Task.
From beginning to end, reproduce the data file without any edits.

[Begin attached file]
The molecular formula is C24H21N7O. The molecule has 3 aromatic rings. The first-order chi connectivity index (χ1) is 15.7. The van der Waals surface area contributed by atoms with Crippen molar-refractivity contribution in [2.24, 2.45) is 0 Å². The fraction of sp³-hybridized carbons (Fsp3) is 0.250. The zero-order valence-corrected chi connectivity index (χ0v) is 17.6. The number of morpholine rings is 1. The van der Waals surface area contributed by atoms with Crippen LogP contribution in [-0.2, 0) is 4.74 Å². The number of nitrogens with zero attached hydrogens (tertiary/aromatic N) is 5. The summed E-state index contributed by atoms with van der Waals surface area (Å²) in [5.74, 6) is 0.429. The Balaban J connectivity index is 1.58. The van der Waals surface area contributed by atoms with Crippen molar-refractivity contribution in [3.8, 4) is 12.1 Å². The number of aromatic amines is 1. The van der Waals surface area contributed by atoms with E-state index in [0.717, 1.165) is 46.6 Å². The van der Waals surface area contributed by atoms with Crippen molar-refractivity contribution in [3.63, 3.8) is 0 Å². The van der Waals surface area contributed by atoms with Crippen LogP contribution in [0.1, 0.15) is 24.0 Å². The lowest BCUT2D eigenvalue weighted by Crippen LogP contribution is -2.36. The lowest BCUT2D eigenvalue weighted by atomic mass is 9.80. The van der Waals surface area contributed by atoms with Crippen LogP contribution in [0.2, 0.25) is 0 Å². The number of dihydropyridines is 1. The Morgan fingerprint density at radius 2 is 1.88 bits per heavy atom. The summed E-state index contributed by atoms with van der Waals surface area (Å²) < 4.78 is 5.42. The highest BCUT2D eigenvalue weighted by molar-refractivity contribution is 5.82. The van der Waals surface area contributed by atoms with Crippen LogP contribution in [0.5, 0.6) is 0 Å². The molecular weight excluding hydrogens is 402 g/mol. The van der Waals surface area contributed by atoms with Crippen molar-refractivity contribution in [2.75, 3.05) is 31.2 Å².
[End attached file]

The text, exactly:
The molecular formula is C24H21N7O. The molecule has 3 aromatic rings. The first-order chi connectivity index (χ1) is 15.7. The van der Waals surface area contributed by atoms with Crippen molar-refractivity contribution in [2.24, 2.45) is 0 Å². The fraction of sp³-hybridized carbons (Fsp3) is 0.250. The zero-order valence-corrected chi connectivity index (χ0v) is 17.6. The number of morpholine rings is 1. The van der Waals surface area contributed by atoms with Crippen LogP contribution in [-0.2, 0) is 4.74 Å². The number of nitrogens with zero attached hydrogens (tertiary/aromatic N) is 5. The summed E-state index contributed by atoms with van der Waals surface area (Å²) in [5.74, 6) is 0.429. The Balaban J connectivity index is 1.58. The van der Waals surface area contributed by atoms with Crippen molar-refractivity contribution in [3.8, 4) is 12.1 Å². The number of aromatic amines is 1. The van der Waals surface area contributed by atoms with E-state index in [0.717, 1.165) is 46.6 Å². The van der Waals surface area contributed by atoms with Crippen molar-refractivity contribution in [3.63, 3.8) is 0 Å². The van der Waals surface area contributed by atoms with Crippen LogP contribution in [0.1, 0.15) is 24.0 Å². The lowest BCUT2D eigenvalue weighted by Crippen LogP contribution is -2.36. The lowest BCUT2D eigenvalue weighted by atomic mass is 9.80. The van der Waals surface area contributed by atoms with Crippen LogP contribution in [0.2, 0.25) is 0 Å². The number of dihydropyridines is 1. The Morgan fingerprint density at radius 2 is 1.88 bits per heavy atom. The summed E-state index contributed by atoms with van der Waals surface area (Å²) < 4.78 is 5.42. The highest BCUT2D eigenvalue weighted by molar-refractivity contribution is 5.82. The van der Waals surface area contributed by atoms with Crippen LogP contribution in [0.5, 0.6) is 0 Å². The molecular weight excluding hydrogens is 402 g/mol. The van der Waals surface area contributed by atoms with Crippen molar-refractivity contribution in [2.75, 3.05) is 31.2 Å².